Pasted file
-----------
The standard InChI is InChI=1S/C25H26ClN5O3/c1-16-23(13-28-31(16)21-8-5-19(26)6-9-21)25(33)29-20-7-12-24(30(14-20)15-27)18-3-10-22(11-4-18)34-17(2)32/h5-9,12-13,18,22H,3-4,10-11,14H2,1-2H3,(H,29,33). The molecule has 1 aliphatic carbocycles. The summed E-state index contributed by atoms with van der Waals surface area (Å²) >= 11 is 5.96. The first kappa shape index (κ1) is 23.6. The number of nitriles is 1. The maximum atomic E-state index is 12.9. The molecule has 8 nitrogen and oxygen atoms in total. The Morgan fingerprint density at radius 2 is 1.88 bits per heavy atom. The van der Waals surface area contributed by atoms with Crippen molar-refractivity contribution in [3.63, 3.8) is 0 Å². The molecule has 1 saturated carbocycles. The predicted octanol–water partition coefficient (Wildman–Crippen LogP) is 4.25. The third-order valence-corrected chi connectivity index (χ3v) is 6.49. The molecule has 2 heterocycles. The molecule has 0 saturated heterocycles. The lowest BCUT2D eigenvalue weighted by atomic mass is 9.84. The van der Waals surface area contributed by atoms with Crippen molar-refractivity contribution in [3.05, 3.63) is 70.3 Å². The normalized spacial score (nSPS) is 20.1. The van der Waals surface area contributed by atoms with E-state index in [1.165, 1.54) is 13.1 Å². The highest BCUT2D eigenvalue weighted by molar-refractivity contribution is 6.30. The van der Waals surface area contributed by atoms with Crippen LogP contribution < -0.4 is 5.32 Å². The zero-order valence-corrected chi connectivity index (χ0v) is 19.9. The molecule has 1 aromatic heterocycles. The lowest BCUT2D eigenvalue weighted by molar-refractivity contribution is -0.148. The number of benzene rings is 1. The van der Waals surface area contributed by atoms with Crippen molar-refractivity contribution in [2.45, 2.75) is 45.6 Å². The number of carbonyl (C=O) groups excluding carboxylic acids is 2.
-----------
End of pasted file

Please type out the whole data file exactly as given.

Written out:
The standard InChI is InChI=1S/C25H26ClN5O3/c1-16-23(13-28-31(16)21-8-5-19(26)6-9-21)25(33)29-20-7-12-24(30(14-20)15-27)18-3-10-22(11-4-18)34-17(2)32/h5-9,12-13,18,22H,3-4,10-11,14H2,1-2H3,(H,29,33). The molecule has 1 aliphatic carbocycles. The summed E-state index contributed by atoms with van der Waals surface area (Å²) >= 11 is 5.96. The first kappa shape index (κ1) is 23.6. The number of nitriles is 1. The maximum atomic E-state index is 12.9. The molecule has 8 nitrogen and oxygen atoms in total. The Morgan fingerprint density at radius 2 is 1.88 bits per heavy atom. The van der Waals surface area contributed by atoms with Crippen molar-refractivity contribution in [3.63, 3.8) is 0 Å². The molecule has 1 saturated carbocycles. The predicted octanol–water partition coefficient (Wildman–Crippen LogP) is 4.25. The third-order valence-corrected chi connectivity index (χ3v) is 6.49. The molecule has 2 heterocycles. The molecule has 0 saturated heterocycles. The lowest BCUT2D eigenvalue weighted by atomic mass is 9.84. The van der Waals surface area contributed by atoms with Crippen molar-refractivity contribution in [3.05, 3.63) is 70.3 Å². The normalized spacial score (nSPS) is 20.1. The van der Waals surface area contributed by atoms with E-state index in [1.165, 1.54) is 13.1 Å². The highest BCUT2D eigenvalue weighted by molar-refractivity contribution is 6.30. The van der Waals surface area contributed by atoms with Crippen LogP contribution < -0.4 is 5.32 Å². The zero-order valence-corrected chi connectivity index (χ0v) is 19.9. The molecule has 1 aromatic heterocycles. The lowest BCUT2D eigenvalue weighted by molar-refractivity contribution is -0.148. The number of benzene rings is 1. The van der Waals surface area contributed by atoms with Crippen molar-refractivity contribution in [2.45, 2.75) is 45.6 Å². The number of carbonyl (C=O) groups excluding carboxylic acids is 2.